Babyteeth

2019

Comedy / Drama

2
IMDb Rating 6.9 10 775

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Synopsis


Uploaded By: FREEMAN
June 20, 2020 at 07:25 PM

720p.WEB
1.06 GB
1192*720
English 2.0
NR
23.976 fps
1 hr 57 min
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Movie Reviews

Reviewed by vincentedte 8 / 10

Heartwarming Picture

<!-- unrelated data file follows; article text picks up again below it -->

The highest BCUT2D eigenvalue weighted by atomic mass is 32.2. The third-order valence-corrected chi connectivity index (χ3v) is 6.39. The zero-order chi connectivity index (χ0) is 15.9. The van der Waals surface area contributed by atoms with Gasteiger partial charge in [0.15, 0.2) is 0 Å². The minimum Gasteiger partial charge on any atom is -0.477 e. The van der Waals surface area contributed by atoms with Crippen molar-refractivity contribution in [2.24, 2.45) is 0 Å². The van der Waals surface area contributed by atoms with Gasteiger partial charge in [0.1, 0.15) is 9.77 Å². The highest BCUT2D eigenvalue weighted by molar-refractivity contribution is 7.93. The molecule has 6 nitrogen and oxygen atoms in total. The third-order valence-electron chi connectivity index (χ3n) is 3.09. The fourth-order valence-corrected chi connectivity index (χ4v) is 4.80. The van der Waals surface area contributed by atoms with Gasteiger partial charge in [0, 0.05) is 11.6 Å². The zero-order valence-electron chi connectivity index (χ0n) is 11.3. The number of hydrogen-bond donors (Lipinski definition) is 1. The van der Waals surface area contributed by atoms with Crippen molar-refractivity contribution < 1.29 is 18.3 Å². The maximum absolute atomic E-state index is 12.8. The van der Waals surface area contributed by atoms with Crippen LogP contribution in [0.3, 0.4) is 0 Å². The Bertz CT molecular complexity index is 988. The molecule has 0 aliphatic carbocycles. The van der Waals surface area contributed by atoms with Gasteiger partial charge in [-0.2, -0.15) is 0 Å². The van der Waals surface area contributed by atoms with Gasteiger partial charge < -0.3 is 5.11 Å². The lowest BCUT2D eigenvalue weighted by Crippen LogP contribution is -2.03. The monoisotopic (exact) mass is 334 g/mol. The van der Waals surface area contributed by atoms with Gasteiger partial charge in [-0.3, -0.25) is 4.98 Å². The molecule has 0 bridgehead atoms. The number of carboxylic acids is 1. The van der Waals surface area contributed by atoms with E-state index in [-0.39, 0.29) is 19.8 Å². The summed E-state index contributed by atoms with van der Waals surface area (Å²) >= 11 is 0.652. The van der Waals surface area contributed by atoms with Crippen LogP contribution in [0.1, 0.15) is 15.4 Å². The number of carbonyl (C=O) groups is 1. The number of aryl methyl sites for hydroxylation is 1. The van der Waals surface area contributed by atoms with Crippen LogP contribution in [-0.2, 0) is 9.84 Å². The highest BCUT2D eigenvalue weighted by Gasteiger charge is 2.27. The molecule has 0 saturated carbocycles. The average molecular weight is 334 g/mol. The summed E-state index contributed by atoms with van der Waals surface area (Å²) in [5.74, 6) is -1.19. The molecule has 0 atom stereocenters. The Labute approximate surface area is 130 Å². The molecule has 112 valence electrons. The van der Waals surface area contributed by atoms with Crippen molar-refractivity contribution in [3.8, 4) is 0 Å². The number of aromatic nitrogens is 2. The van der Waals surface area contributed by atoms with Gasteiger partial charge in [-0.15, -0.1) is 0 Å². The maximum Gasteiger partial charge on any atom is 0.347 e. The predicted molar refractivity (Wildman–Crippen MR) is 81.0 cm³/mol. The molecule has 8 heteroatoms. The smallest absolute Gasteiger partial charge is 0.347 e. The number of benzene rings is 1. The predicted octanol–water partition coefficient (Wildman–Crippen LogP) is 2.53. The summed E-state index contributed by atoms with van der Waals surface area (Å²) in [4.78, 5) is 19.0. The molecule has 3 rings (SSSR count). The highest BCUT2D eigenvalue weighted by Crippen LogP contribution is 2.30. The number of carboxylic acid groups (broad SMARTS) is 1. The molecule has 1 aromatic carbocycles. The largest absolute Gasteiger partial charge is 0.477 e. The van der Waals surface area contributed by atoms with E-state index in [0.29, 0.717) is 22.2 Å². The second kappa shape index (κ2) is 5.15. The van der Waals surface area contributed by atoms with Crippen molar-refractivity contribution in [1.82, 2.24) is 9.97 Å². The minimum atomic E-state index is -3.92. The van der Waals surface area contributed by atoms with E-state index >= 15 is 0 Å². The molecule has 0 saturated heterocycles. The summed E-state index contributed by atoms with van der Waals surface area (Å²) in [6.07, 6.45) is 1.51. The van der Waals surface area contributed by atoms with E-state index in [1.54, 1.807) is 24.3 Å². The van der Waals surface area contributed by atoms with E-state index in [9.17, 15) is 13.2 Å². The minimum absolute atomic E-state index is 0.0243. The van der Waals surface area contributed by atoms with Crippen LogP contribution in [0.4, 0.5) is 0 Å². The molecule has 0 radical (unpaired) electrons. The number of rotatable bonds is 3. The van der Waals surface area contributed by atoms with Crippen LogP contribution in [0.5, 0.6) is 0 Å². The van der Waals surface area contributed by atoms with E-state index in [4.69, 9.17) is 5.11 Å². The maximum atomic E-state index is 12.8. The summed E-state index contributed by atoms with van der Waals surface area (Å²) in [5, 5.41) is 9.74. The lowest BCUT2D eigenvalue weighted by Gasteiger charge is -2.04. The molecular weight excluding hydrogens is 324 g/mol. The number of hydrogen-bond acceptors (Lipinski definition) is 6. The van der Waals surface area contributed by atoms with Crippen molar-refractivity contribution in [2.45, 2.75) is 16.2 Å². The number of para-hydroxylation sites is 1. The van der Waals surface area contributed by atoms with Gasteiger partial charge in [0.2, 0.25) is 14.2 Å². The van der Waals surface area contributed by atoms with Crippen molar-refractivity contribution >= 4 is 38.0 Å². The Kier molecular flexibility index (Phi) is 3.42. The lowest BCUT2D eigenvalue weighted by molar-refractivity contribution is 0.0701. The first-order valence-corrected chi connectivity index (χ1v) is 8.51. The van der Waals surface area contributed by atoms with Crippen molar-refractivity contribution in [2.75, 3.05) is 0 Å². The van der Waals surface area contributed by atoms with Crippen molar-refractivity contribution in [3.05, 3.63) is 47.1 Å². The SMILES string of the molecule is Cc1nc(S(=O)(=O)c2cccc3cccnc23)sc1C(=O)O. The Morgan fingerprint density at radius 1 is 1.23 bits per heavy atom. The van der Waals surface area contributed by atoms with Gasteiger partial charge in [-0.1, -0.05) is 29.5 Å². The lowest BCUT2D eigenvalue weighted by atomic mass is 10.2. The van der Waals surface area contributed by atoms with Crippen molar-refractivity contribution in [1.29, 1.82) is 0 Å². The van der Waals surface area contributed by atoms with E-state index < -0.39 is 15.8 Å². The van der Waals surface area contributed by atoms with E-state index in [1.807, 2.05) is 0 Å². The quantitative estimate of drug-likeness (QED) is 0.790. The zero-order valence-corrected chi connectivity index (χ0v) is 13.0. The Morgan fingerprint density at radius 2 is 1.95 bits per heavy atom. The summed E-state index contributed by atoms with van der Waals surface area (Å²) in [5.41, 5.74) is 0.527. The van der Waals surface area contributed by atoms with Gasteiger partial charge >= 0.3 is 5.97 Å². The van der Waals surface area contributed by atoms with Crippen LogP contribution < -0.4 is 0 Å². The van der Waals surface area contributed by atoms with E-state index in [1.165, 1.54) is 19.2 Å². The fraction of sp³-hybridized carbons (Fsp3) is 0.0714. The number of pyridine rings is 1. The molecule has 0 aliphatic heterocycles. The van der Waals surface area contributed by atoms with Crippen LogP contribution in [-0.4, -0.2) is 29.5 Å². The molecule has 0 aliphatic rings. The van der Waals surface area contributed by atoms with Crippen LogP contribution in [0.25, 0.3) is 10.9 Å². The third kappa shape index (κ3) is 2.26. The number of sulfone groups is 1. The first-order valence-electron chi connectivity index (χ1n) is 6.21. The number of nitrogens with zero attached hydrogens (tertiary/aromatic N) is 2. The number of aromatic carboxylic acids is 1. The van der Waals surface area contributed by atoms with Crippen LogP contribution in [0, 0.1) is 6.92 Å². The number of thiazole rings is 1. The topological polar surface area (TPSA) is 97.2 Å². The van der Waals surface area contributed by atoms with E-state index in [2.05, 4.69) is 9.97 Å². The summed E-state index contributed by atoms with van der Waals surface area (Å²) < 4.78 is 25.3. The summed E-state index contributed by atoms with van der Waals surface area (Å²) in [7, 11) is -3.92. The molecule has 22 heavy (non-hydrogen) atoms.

Babyteeth is summed up pretty fast: A young teenage girl is falling in love with a drug dealer and her parents don't like that. Babyteeth was a movie i didn't really looked forward to, when i heard it will be screened in Venice. But for me it was one of the biggest surprise. It has a nice heartwarming story, focusing on family, love and the big changes in life. The story is kind of mind-blowing in some twists, especially if you only know the plot-summary above and the characters are great. The main character: Milla is beautiful crafted and everybody can understand her actions...okay, maybe not all of them, but the movie often asks the viewer to ask yourself: How would you act in this situations? What would you do? It is a movie, which extends your view on love, life and family. Her parents Henry and Anna are just very warm and nice persons, they create a beautiful and familiar atmosphere for the viewer. You get the feeling you are sucked into the situation and can understand them. Her big love Moses is just like your typical drug dealer guy, but what makes the difference here to other movie drug dealers is the character development. You see yourself coming of Age with this character as the story moves on. You start to feel with him and understand him. So to sum it up at this point: Story, characters and of course the actors are great. (the award for best newcomer for Moses actor Toby Wallace was so well deserved!) The ending ist heartbreaking and so beautiful. I loved it! Okay, so why just 8 points? For me this movie has big leaks, when it comes to cinematography and pace. The cinematography was just normal and never blew me away. The pace of the story and within this the directing was too unbalanced in pace and continuity. Many parts of the movie felt very slow and boring. 20 Minutes less, would have been better.